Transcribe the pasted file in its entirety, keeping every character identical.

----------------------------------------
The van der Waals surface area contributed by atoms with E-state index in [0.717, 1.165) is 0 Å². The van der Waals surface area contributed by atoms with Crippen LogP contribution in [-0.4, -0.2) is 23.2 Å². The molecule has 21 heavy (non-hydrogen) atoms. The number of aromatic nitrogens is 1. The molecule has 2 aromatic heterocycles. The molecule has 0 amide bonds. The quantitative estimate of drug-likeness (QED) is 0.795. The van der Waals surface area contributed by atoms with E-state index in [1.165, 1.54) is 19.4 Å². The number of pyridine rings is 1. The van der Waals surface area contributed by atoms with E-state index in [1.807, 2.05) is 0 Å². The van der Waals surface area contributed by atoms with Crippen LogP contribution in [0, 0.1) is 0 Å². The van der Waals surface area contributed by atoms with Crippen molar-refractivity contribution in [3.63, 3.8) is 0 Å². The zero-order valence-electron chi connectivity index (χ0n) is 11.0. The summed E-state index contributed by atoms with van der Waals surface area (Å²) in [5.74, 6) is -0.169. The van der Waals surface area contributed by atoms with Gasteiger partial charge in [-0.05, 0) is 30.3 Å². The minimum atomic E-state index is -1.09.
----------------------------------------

The van der Waals surface area contributed by atoms with E-state index in [0.717, 1.165) is 0 Å². The van der Waals surface area contributed by atoms with Crippen LogP contribution in [-0.4, -0.2) is 23.2 Å². The molecule has 21 heavy (non-hydrogen) atoms. The number of aromatic nitrogens is 1. The molecule has 2 aromatic heterocycles. The molecule has 0 amide bonds. The quantitative estimate of drug-likeness (QED) is 0.795. The van der Waals surface area contributed by atoms with E-state index in [1.165, 1.54) is 19.4 Å². The number of pyridine rings is 1. The van der Waals surface area contributed by atoms with E-state index in [1.807, 2.05) is 0 Å². The van der Waals surface area contributed by atoms with Crippen LogP contribution in [0, 0.1) is 0 Å². The van der Waals surface area contributed by atoms with Crippen molar-refractivity contribution in [3.63, 3.8) is 0 Å². The zero-order valence-electron chi connectivity index (χ0n) is 11.0. The summed E-state index contributed by atoms with van der Waals surface area (Å²) in [5.74, 6) is -0.169. The van der Waals surface area contributed by atoms with Gasteiger partial charge in [-0.05, 0) is 30.3 Å². The minimum atomic E-state index is -1.09.